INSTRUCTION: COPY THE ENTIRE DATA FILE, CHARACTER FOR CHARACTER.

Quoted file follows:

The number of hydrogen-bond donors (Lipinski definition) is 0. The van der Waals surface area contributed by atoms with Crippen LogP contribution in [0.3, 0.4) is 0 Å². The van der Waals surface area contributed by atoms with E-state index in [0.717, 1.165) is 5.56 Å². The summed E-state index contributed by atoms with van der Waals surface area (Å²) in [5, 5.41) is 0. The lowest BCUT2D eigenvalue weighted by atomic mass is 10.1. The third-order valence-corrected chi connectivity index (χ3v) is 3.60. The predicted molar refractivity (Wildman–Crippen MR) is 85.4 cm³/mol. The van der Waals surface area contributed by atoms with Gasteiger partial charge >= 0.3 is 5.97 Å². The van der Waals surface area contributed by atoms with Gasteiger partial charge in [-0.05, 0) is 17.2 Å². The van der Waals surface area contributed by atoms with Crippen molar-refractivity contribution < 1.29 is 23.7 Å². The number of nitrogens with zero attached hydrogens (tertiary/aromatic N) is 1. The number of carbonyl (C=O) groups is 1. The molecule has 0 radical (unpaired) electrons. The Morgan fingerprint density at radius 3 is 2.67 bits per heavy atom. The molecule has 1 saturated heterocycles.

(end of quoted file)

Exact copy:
The number of hydrogen-bond donors (Lipinski definition) is 0. The van der Waals surface area contributed by atoms with Crippen LogP contribution in [0.3, 0.4) is 0 Å². The van der Waals surface area contributed by atoms with E-state index in [0.717, 1.165) is 5.56 Å². The summed E-state index contributed by atoms with van der Waals surface area (Å²) in [5, 5.41) is 0. The lowest BCUT2D eigenvalue weighted by atomic mass is 10.1. The third-order valence-corrected chi connectivity index (χ3v) is 3.60. The predicted molar refractivity (Wildman–Crippen MR) is 85.4 cm³/mol. The van der Waals surface area contributed by atoms with Gasteiger partial charge >= 0.3 is 5.97 Å². The van der Waals surface area contributed by atoms with Gasteiger partial charge in [-0.05, 0) is 17.2 Å². The van der Waals surface area contributed by atoms with Crippen molar-refractivity contribution < 1.29 is 23.7 Å². The number of nitrogens with zero attached hydrogens (tertiary/aromatic N) is 1. The number of carbonyl (C=O) groups is 1. The molecule has 0 radical (unpaired) electrons. The Morgan fingerprint density at radius 3 is 2.67 bits per heavy atom. The molecule has 1 saturated heterocycles.